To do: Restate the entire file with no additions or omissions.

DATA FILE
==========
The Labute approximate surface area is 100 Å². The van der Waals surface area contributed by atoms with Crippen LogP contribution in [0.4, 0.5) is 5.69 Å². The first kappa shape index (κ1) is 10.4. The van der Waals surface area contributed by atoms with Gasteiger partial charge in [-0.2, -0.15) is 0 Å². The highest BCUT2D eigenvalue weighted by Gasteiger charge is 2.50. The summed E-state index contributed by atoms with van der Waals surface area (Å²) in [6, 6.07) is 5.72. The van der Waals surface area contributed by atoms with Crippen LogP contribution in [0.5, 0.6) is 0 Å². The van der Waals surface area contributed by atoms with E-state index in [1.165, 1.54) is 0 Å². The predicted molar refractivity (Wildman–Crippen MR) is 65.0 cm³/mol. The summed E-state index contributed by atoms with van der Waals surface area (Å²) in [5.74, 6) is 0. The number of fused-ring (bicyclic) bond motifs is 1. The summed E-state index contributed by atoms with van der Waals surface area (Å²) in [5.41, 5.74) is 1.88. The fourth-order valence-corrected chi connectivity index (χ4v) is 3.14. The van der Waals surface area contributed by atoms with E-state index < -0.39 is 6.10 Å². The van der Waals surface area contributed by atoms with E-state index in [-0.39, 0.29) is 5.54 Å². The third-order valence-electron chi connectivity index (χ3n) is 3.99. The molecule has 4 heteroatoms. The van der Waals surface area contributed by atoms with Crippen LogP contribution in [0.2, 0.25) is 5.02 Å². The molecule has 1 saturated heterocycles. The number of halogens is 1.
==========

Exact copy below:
The Labute approximate surface area is 100 Å². The van der Waals surface area contributed by atoms with Crippen LogP contribution in [0.4, 0.5) is 5.69 Å². The first kappa shape index (κ1) is 10.4. The van der Waals surface area contributed by atoms with Gasteiger partial charge in [-0.2, -0.15) is 0 Å². The highest BCUT2D eigenvalue weighted by Gasteiger charge is 2.50. The summed E-state index contributed by atoms with van der Waals surface area (Å²) in [6, 6.07) is 5.72. The van der Waals surface area contributed by atoms with Crippen LogP contribution in [0.5, 0.6) is 0 Å². The van der Waals surface area contributed by atoms with E-state index in [1.165, 1.54) is 0 Å². The predicted molar refractivity (Wildman–Crippen MR) is 65.0 cm³/mol. The summed E-state index contributed by atoms with van der Waals surface area (Å²) in [5.74, 6) is 0. The number of fused-ring (bicyclic) bond motifs is 1. The summed E-state index contributed by atoms with van der Waals surface area (Å²) in [5.41, 5.74) is 1.88. The fourth-order valence-corrected chi connectivity index (χ4v) is 3.14. The van der Waals surface area contributed by atoms with E-state index < -0.39 is 6.10 Å². The van der Waals surface area contributed by atoms with E-state index in [-0.39, 0.29) is 5.54 Å². The third-order valence-electron chi connectivity index (χ3n) is 3.99. The molecule has 4 heteroatoms. The van der Waals surface area contributed by atoms with Crippen LogP contribution in [0.2, 0.25) is 5.02 Å². The molecule has 1 saturated heterocycles. The number of halogens is 1.